Dealing in personal data? Seller beware.

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If your company is in the business of pretzels or pitchforks, what you’re selling and who you’re selling to may not be a big deal. But if your stock-in-trade is personal information – sensitive stuff like people’s Social Security and bank account numbers – what’s reasonable under the circumstances may be different. That’s the message companies can take from the FTC’s settlement of a pending complaint against data broker LeapLab.

Cash-strapped consumers are likely to look online for a way out of their financial fix, including visiting sites that claim to offer help in getting payday loans. In the course of the application process, consumers are asked to turn over sensitive personal information – lots of it. According to the FTC, the defendants went to the companies running those sites and acquired hundreds of thousands of applications that contained the name, address, phone number, employer, Social Security number, bank account number, and routing number of people looking for loans.

Was LeapLab a lender? No. The FTC says data broker LeapLab sold about 5% of the applications it acquired to online lenders, who paid the company between $10 and $150 per lead.

So what did LeapLab do with the remaining 95%? They sold them for $.50 a shot to third parties who also weren’t lenders. According to the complaint, those buyers had no legitimate need for the financial information. In fact, at least one of LeapLab’s customers, Ideal Financial Solutions, used the information to help themselves to millions of dollars from consumers’ bank accounts without the account holder’s authorization – conduct that resulted in an FTC lawsuit and substantial injury to people who were already in financial distress.

The settlement prohibits LeapLab, corporate officer John Ayers, and Leads Company from selling or transferring consumers’ sensitive personal information to third parties, misleading consumers about the likelihood of getting a loan or line of credit, or misrepresenting the terms of any loan offer. In addition, they have to destroy all consumer data in their possession.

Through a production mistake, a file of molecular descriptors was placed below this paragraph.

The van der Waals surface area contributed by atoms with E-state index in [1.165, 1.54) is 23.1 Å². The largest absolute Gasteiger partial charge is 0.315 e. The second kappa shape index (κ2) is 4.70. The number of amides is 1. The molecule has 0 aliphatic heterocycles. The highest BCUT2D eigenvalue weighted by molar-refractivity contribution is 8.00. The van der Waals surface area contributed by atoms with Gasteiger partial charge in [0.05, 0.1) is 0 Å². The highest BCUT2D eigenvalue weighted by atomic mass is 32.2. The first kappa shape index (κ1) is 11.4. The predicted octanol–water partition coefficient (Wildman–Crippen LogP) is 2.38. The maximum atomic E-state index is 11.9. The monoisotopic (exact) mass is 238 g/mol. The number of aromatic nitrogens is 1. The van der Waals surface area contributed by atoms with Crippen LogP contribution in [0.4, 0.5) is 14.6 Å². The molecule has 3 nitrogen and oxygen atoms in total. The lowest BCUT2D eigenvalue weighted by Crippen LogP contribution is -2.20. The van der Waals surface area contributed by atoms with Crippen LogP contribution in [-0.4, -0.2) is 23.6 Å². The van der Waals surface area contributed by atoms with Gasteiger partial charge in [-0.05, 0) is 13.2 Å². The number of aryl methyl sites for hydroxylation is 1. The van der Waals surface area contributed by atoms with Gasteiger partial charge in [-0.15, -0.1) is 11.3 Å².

Defendants agreed to judgments of $5.7 million, which have been suspended based on their financial condition. The court entered an unsuspended $4.1 million default judgment against SiteSearch, the remaining defendant in the case.

Recent FTC workshops, reports, and law enforcement actions have explored the work of data brokers and lead generators. These settlements offer insights into the consumer protection concerns when those two industries intersect. The cases also illustrate the risks of selling consumers’ sensitive personal information to parties without a legitimate need.

 

 

Comments

Without any legal or other "need" and despite an abundance of ridiculous disclaimers, is any information available from the Internet reliable in any shape or form, and if not reliable, why is the content even available? Seems like it is a perfect vehicle to exploit and destroy lives. Of course outlawing such activity is pointless because the Internet is without judicial regulation. Anyone can say anything, despite harm it may cause. Remedies are useless once impressions are "made". How can one honestly say info and data gathered on an individual wasn't used against them. If authors can't be trusted and content can't be verified, why should it be allowed to be posted? Further, if posted, why should anyone be held harmless?

A new twist can't however in retrospect ,companies have who claim to be lenders done this tort of a crime.Its unfortunate that such a direction was taken all for the love of and opportunity to make some extra dough with each end party benefiting.

how do i file a complaint. I have been thru h*(*

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